Will Electric Brain Stimulation Become the New Coffee?
Today, scientists believe the stimulation can narrow the gap between when someone is introduced to a skill and when they master it and the motor skills it requires.
What's the Latest?
The Air Force is testing a futuristic way to help its soldiers learn faster and stay concentrated longer. The method involves delivering a mild electric current to the brain, specifically the motor cortex, while a specific task is being performed, e.g. identifying friendly aircraft from foes in a flight simulator. By stimulating the brain mid-task and then reversing the current to inhibit the prefrontal cortex, which is involved in conscious thinking, soldiers scored 250 percent better on their tests than a control group that received no brain stimulation.
What's the Big Idea?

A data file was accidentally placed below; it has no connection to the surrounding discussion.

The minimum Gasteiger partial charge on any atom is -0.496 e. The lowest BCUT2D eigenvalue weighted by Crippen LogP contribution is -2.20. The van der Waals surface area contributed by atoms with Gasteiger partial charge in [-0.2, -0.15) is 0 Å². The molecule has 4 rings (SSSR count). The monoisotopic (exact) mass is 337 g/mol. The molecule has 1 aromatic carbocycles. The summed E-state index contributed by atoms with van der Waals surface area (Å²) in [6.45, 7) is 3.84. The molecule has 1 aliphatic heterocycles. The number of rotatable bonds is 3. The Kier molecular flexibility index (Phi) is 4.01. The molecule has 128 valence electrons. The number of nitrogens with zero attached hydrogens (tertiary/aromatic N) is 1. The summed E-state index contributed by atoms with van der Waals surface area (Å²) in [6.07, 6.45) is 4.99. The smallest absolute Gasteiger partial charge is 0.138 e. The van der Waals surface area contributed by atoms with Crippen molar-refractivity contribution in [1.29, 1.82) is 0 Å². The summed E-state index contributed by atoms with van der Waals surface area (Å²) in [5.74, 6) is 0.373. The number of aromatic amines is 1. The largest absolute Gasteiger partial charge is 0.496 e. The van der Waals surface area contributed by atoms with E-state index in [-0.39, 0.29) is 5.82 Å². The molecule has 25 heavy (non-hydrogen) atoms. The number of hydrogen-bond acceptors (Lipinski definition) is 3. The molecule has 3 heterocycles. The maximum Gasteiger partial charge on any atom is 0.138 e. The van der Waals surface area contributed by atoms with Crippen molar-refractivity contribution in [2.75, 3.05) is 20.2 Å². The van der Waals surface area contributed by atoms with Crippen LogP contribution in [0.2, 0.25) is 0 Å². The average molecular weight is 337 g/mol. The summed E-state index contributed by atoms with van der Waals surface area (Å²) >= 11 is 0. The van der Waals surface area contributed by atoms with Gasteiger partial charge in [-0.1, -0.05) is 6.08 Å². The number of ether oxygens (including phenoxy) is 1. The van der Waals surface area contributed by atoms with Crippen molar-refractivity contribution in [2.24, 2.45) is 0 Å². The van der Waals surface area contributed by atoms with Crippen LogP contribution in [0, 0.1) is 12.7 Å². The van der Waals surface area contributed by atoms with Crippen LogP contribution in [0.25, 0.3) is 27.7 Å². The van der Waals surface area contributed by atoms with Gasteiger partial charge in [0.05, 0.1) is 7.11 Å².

Called trans-craniel direct current stimulation, or tDCS, the process of stimulating the brain has been known to positively affect people with depression since the 1980s. Today, scientists believe the stimulation can narrow the gap between when someone is introduced to a skill and when they master the motor skills it requires. Like learning to ride a bike, for example, we begin wobbly and are unsure how to balance ourselves, but the task eventually becomes second nature. Scientists and the military want to shorten this learning curve so that complex tasks, such as working in an air traffic control booth, can be done more effectively.
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